Homemade vanilla caramel, apples from the farmers market, and good chocolate raise the status of this old-fashioned Halloween treat -- you’ll want to slice these into wedges and serve them at the table. And they are gorgeous. Choose apples that you love, but sample first: The flavor and texture of apples change from week to week in season, and there is no point in making caramel and investing in chocolate unless you start with great apples. I go for juicy apples with a good balance of sweet and tart, such as Braeburns, Jonathans, and Pink Ladys, but I keep an eye out for unfamiliar vintage apples to try. There is no need to temper the chocolate for this recipe so long as you store the apples in the refrigerator, which keeps them firm and fresh anyhow. —Alice Medrich
6 to 8 apples
(400 grams) sugar
(235 grams) light corn syrup
(85 grams) honey
(42 grams) unsalted butter, softened and cut into chunks
plus 1 teaspoon vanilla extract
6 to 8
small to medium apples, cold
(455 grams) chocolate, coarsely chopped
5 to 6 ounces
(140 to 170 grams) chopped toasted nuts (optional)
Long-handled silicone spatula or wooden spoon
6 to 8 popsicle sticks
In This Recipe
Combine sugar, corn syrup, honey, and salt in a heavy-bottomed 3-quart saucepan. Cook over medium heat, stirring until the mixture begins to simmer around the edges. Wash the sugar and syrup from the insides of the pot with a wet pastry brush or a wad of paper towel dipped in water. Cover and continue to cook for about 3 minutes. Meanwhile, rinse the spoon or spatula before using it again later. Uncover the pot and wash the sides once more. Insert a candy thermometer without letting it touch the bottom of the pot. Cook, uncovered, without stirring, until the mixture reaches 305° F (152° C), 5 to 10 minutes. Meanwhile, bring the cream to a simmer and keep it hot until needed.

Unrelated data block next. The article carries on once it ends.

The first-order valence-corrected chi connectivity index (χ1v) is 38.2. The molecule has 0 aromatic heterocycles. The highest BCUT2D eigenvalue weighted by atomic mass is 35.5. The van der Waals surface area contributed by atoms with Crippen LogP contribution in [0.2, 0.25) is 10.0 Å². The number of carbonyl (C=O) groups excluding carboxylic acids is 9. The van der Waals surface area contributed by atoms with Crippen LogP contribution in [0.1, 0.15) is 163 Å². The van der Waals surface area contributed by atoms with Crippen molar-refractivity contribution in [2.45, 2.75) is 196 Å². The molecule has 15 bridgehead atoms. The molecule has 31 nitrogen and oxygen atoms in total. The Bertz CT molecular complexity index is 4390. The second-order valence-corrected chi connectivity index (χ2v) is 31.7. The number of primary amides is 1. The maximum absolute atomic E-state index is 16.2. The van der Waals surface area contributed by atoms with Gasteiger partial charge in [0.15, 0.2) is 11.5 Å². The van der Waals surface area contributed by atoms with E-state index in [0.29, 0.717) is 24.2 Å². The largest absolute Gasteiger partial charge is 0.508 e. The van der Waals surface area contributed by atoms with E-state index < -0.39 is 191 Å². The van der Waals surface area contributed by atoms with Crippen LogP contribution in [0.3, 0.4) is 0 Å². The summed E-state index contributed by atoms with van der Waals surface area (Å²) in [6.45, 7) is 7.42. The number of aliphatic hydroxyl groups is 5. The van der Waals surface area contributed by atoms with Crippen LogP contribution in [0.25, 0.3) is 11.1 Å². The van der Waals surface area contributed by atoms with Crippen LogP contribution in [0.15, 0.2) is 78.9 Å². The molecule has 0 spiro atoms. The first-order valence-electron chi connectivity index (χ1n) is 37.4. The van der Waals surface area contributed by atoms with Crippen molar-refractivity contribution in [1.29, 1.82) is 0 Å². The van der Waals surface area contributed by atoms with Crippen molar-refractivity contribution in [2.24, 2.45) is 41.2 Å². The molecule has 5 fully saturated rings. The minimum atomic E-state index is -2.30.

When then the sugar mixture reaches 305° F (152° C), turn the heat off. Stir in the butter chunks. Gradually stir in the hot cream; it will bubble up and steam dramatically, be careful. Turn the burner back on under the pot and adjust it so that the mixture boils energetically but not violently. Continue to cook, stirring occasionally, until the temperature reaches 250° F (121° C), about 30 minutes. Remove the pot from the heat. Stir in the vanilla. Transfer the caramel to a smaller pot or heatproof bowl deep enough to dip the apples. Cool for 10 minutes.
Impale each apple on a stick. Holding the stick, dip an apple into the caramel, allowing the excess to flow back into the pot. Set the apple on a sheet of wax paper. Repeat to coat each apple. If the caramel gets too cool, it will slide entirely off of the apple! If necessary, reheat gently (without simmering), then continue to dip. Let the dipped apples set until caramel is cool and firm, at least 30 minutes, or refrigerate them.
Melt the chocolate in the top of a double boiler over barely simmering water, stirring frequently until almost entirely melted. Remove from the heat and stir until completely melted and warm, not hot. Dip each apple into the chocolate, allowing excess chocolate to flow back into the bowl. Sprinkle with nuts if desired. Set the dipped apples on a tray lined with wax paper. Refrigerate to set the chocolate, keep the apples fresh and crisp, and keep the chocolate from discoloring. Take the apples from the fridge 30 minutes or so before serving if you can remember.
My career was sparked by a single bite of a chocolate truffle, made by my Paris landlady in 1972. I returned home to open this country’s first chocolate bakery and dessert shop, Cocolat, and I am often “blamed” for introducing chocolate truffles to America. Today I am the James Beard Foundation and IACP award-winning author of ten cookbooks, teach a chocolate dessert class on Craftsy.com, and work with some of the world’s best chocolate companies. In 2018, I won the IACP Award for Best Food-Focused Column (this one!).